Tuesday, February 22, 2005

Meme: Unintended Consequences and Chaos Theory

In the past few weeks I've noticed the popularity of this meme exploding to the level of cliche. What, exactly, are unintended consequences?

From the Library of Economics and Liberty:
Unintended Consequences
by Rob Norton

The law of unintended consequences, often cited but rarely defined, is that actions of people—and especially of government—always have effects that are unanticipated or "unintended." Economists and other social scientists have heeded its power for centuries; for just as long, politicians and popular opinion have largely ignored it.

The concept of unintended consequences is one of the building blocks of economics. Adam Smith's "invisible hand," the most famous metaphor in social science, is an example of a positive unintended consequence. Smith maintained that each individual, seeking only his own gain, "is led by an invisible hand to promote an end which was no part of his intention," that end being the public interest. "It is not from the benevolence of the butcher, or the baker, that we expect our dinner," Smith wrote, "but from regard to their own self interest."

Most often, however, the law of unintended consequences illuminates the perverse unanticipated effects of legislation and regulation. In 1692 John Locke, the English philosopher and a forerunner of modern economists, urged the defeat of a parliamentary bill designed to cut the maximum permissible rate of interest from 6 percent to 4 percent. Locke argued that instead of benefiting borrowers, as intended, it would hurt them. People would find ways to circumvent the law, with the costs of circumvention borne by borrowers. To the extent the law was obeyed, Locke concluded, the chief results would be less available credit and a redistribution of income away from "widows, orphans and all those who have their estates in money."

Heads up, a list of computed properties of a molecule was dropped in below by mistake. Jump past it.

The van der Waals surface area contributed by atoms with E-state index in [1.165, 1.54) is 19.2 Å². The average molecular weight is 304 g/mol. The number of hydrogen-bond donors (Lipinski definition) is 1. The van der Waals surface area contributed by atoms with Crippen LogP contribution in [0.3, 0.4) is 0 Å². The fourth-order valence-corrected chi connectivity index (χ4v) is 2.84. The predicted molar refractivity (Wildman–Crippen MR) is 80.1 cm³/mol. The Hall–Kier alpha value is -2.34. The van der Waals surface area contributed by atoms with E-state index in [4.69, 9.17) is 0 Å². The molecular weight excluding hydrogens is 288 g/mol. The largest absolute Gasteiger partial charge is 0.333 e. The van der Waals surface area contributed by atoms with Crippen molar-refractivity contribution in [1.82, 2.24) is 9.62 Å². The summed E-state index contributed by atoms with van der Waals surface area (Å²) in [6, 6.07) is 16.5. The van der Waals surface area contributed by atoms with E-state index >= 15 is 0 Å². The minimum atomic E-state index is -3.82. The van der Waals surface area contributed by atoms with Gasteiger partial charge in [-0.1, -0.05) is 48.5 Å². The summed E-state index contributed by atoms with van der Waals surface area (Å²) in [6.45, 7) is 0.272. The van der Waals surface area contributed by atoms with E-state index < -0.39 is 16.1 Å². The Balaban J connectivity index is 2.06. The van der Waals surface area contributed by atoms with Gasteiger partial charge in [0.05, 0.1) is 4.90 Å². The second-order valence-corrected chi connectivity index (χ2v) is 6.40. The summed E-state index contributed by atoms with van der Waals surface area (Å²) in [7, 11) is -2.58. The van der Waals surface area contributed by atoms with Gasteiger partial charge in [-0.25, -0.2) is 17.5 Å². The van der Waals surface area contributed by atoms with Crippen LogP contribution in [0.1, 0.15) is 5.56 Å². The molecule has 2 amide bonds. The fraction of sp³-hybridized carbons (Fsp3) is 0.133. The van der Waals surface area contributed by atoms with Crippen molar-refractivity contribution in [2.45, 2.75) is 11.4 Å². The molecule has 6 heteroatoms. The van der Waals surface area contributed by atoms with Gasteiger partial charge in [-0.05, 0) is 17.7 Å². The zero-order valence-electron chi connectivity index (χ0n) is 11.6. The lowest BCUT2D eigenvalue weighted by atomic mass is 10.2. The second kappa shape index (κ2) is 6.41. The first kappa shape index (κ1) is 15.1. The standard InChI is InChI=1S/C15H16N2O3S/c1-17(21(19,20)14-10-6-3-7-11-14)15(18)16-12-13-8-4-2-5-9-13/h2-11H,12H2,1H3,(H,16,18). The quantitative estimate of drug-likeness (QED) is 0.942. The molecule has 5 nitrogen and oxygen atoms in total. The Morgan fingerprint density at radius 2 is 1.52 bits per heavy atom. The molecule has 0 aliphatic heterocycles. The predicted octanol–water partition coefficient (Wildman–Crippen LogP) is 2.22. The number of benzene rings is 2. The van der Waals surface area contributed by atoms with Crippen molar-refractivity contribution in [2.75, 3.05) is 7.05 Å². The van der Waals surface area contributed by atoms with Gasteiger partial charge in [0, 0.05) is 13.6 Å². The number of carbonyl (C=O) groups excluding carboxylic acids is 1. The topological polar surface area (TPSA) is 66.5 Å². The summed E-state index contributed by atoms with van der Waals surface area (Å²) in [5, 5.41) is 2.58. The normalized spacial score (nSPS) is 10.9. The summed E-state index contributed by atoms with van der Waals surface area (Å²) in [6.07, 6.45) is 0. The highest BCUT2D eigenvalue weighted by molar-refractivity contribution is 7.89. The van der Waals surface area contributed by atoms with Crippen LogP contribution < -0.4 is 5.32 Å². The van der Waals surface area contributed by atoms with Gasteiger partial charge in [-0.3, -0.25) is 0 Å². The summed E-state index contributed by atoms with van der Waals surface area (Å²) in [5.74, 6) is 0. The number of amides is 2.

Summing up

What exactly are unintended consequences? They are ironic. Certainly that is part of their appeal. At the core, they are a byproduct of complex systems. As the world becomes more automated, more complex, more legalistic, more prescriptive, more dogmatic, more populous, more confusing, full of more choices restrictions of choice, so every choice made will inevitably have unintended consequences. Think of the butterfly effect. A butterfly's wings flapping in China could have environmental effects that lead to a drought that causes a famine in Egypt. Chaos Theory is the trendiest of popular, post-modernist theories. Now the reason why the meme is spreading becomes apparent.

The danger of Chaos Theory is that if taken too far, it can lead people to think that their actions have no logical relation to the consequences of their actions. That way leads to nihilism and sociopathy. A much better way to view Chaos Theory is as a warning to always think at least two moves ahead.

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